Stenting and Surgery Show Similar Outcomes in Patients With Left Main Coronary Artery Stenosis

The LE MANS 10-year study found no differences in major adverse cardiac and cerebrovascular event incidence between stenting and surgical revascularization.

In a 10-year observational study, researchers found no differences in major adverse cardiac and cerebrovascular events (MACCE) incidence between left main stenting and surgical revascularization in patients with unprotected left main coronary artery stenosis.

LE MANS (Left Main Stenting) trial investigators randomly assigned 105 patients with unprotected left main coronary artery stenosis with low and medium complexity of coexisting coronary artery disease (CAD) to undergo either percutaneous coronary intervention (PCI) with stenting (n=52) or coronary artery bypass grafting (CABG; n=53). Thirty-five percent of patients were implanted with drug-eluting stents (DES) and 81% were treated with arterial grafts to the left anterior descending artery.

Higher ejection fraction in stenting compared with surgery was reported at 10 years (54.9% ± 8.3% vs 49.8% ± 10.3%; P=.07). Mortality and MACCE rates were not statistically different between groups, but numerically, stenting showed an advantage. The same was true for myocardial infarction (8.7% vs 10.4%; P=.62), stroke (4.3% vs 6.3%; P=.68), and repeated revascularization (26.1% vs 31.3%; P=.64) rates. Long-term survival was also comparable between PCI and CABG, but there was a trend toward a higher MACE-free survival in the PCI group (34.7% vs 22.1%; P=.06).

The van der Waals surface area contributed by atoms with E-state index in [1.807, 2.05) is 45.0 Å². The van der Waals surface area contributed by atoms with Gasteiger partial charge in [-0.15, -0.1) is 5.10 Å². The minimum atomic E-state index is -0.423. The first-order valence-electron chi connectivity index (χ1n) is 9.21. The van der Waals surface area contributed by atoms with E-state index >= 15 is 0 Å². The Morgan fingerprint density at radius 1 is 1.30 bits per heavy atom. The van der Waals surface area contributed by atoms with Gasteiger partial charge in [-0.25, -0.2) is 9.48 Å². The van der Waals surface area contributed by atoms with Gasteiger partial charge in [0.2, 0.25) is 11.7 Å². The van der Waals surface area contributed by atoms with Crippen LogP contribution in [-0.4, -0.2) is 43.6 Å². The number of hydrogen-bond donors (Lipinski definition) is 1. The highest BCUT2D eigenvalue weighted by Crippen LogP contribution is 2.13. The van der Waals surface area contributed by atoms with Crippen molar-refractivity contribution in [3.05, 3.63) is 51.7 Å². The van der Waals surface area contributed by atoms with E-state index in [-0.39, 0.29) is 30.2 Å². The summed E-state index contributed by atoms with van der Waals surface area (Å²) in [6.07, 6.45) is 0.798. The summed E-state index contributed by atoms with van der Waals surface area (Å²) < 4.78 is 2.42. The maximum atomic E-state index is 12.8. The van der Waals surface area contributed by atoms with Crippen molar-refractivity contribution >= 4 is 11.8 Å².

Left ventricular ejection fraction (LVEF) as assessed by 2-dimensional echocardiography at 1 year served as the primary end point. MACCE and cerebral events were secondary end points at the 10-year follow-up.

This was the first prospective trial that randomly evaluated left main stenting and CABG for this patient population. Improved LVEF in the stenting group at long-term follow-up was consistent with the 1-year follow-up, but given the lower number of eligible patients, the researchers acknowledged the statistical significance was not reached.

Furthermore, both strategies did offer positive long-term outcomes, with survival rates at nearly 70% and 80% in the surgical and percutaneous groups, respectively. Incidence of myocardial infarction and repeated revascularization rates did not differ between groups.

Researchers called for “a definitive, statistically-powered trial showing noninferiority of PCI and CABG in patients with left main disease and low and medium complexity of coexisting [CAD] with results extending to 5-year follow-up.”


Buszman PE, Buszman PP, Banasiewicz-Szkróbka I, et al. Left main stenting in comparison with surgical revascularization. 10-year outcomes of the (Left Main Coronary Artery Stenting) LE MANS trial. JACC Cardiovasc Interv. 2016;9(4):318-327. doi: 10.1016/j.jcin.2015.10.044.